The Reign of Christ

Theme: The Reign of Christ

Sentence: Come, you that are blessed by my Father, inherit the kingdom prepared for you from the foundation of the world. Matthew 25:34

Collect: God of majesty and glory, you reign over all. In the midst of the powers and principalities of this world, give us clarity to swear our allegiance to the only true sovereign, to care for the least of our sisters and brothers and to dedicate our lives to the coming of your kingdom. Through Jesus Christ our Liberator, who is alive and reigns with you, in the unity of the Holy Spirit, one God, now and forever. Amen

Readings: 
Ezekiel 34:11-16, 20-24
Psalm 100
Ephesians 1:15-23
Matthew 25:31-46

Our theme for today is the reign of Christ. And, Christ’s reign is over the least of these according to Matthew.

It’s obvious that Matthew gets what Jesus is saying. He has no doubt about who’s in and who’s out. No questions. It’s all pretty simple for him. Feed the hungry. Give the thirsty something to drink. Clothe the naked. Welcome the stranger. Care for the sick. And, visit the prisoner. I’m sure it’s pretty clear to you because as Christians this is what we do. 

But, apparently, this isn’t so. I wish it were as easy as going through a check list and categorising people as either a sheep or a goat, those who cared for “the least of these” and those who didn’t. You’re in, You’re out! Sorry you don’t make the cut, but you do. See, it’s not that easy and I know it wouldn’t be easy for you to choose.

What happens when you don’t help someone? I get confronted with this all time, I see homeless persons sleeping under the bridges every Sunday on my way to karakia. Am a goat? For not stopping and helping them. Am I bound for the eternal fires of punishment. I don’t know. Because I try to make up for it by helping others less fortunate. And, I know we as a church are always welcoming. All people are welcome here. We provide a beautiful clean building for karakia every Sunday and we’ve always provided a kai, even if it’s just a cuppa tea and biscuits. So are we good sheep? Righteous? Blessed by the Father? And bound for eternal life? I don’t know.

You see, it’s just not that easy categorising ourselves as either a sheep or a goat.

The reality is, we are both. I reckon each of you has a story just like mine; a time when you fed, clothed, visited, cared for one of the least of these, and another time when you just drove past, looked away, or pretended not to see a man or a woman asking for money, food, work, or some other help. I could give you a list of reasons to defend and justify my choices of when and who I help. But I don’t think that’s what today’s gospel is about. It’s not about telling the truth that confronts others. It’s about telling the truth about my life and your life. It’s about getting really real with our lives and our circumstances.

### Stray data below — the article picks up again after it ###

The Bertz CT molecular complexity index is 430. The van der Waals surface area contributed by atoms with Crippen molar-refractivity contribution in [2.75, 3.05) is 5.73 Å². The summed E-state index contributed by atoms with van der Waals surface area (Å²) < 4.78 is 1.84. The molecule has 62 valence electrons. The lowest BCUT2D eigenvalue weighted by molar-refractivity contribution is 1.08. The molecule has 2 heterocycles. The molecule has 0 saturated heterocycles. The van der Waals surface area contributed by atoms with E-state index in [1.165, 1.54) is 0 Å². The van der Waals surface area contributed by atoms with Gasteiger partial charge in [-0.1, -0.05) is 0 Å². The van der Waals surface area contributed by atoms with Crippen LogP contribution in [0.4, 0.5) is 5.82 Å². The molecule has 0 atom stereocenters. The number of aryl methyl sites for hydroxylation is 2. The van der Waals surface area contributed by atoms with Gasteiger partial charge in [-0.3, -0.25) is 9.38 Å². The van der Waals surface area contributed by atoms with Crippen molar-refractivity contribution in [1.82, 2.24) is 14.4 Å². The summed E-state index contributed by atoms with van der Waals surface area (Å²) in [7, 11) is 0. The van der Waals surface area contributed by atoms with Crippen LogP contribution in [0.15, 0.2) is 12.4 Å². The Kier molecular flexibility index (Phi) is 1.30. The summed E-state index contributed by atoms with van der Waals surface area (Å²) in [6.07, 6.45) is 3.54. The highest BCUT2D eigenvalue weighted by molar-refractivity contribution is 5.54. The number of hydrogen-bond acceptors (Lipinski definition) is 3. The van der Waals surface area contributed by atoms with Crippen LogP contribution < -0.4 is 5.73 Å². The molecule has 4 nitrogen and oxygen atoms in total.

You see, the least of these, always seem to have a way of revealing to us, the truth of who we are and what our life is about. They do that so much more clearly rather than those I consider to be an equal or those I consider to be above me. The least of these are in all our lives. They don’t always fit our stereotyped images. Sure, it might be the person on the street corner asking for a handout. It might be a mother asking for food or someone who just got out of prison, again. Sometimes, though, it’s the ones who live under the same roof as me or sits across the table from me. And it’s not always about their physical needs. The least of these also have emotional, psychological and spiritual needs.

The least of these are in all our relationships. They are the people over whom we have power and control. The ones who have less resources and options than we do or they are overwhelmed by life and lack support. They are the ones we can do whatever we want to them and not really worry about their response. We threaten or intimidate them simply because of who we are, what we have and what we can do. So, who are the least of these in your life? Some maybe anonymous. But it might be someone  sitting right next to you.

We all want to make a difference. We want to make a difference in the life of another, in the church and in the world. Maybe that’s why we sometimes struggle with our decisions and the choices we make. It’s the reason we ask guidance from others. It’s the reason we pray for God’s help because deep down we really do want to make a difference and do what’s right.

Well, I have some good news and some bad news for you. You don’t have to try to make a difference. Quit trying. Because you’re already making a difference. Every single one of you is making a difference. Even I am. But here’s the bad news. I don’t know if we are doing it for the good or for the bad. We often don’t really know. The people in today’s gospel, have no idea what difference they are making. They are just going on about their lives. One cared for the least of these and the other didn’t. They seem oblivious as to the consequences or effects of their actions. They both ask the same question. “When did we see you?” But let’s not take this story literally. Let’s not make this into a search for the least of these so we can be helpful and caring and get to heaven. Don’t start counting and keeping score of how many people we helped and how many we passed by, overlooked, or said no too. Do we just total up the two columns at the end of our life and see which is greater, those we cared for or those we didn’t care for? I don’t think that’s what today’s gospel is all about. That’s too easy. We already know we should help and care for one another.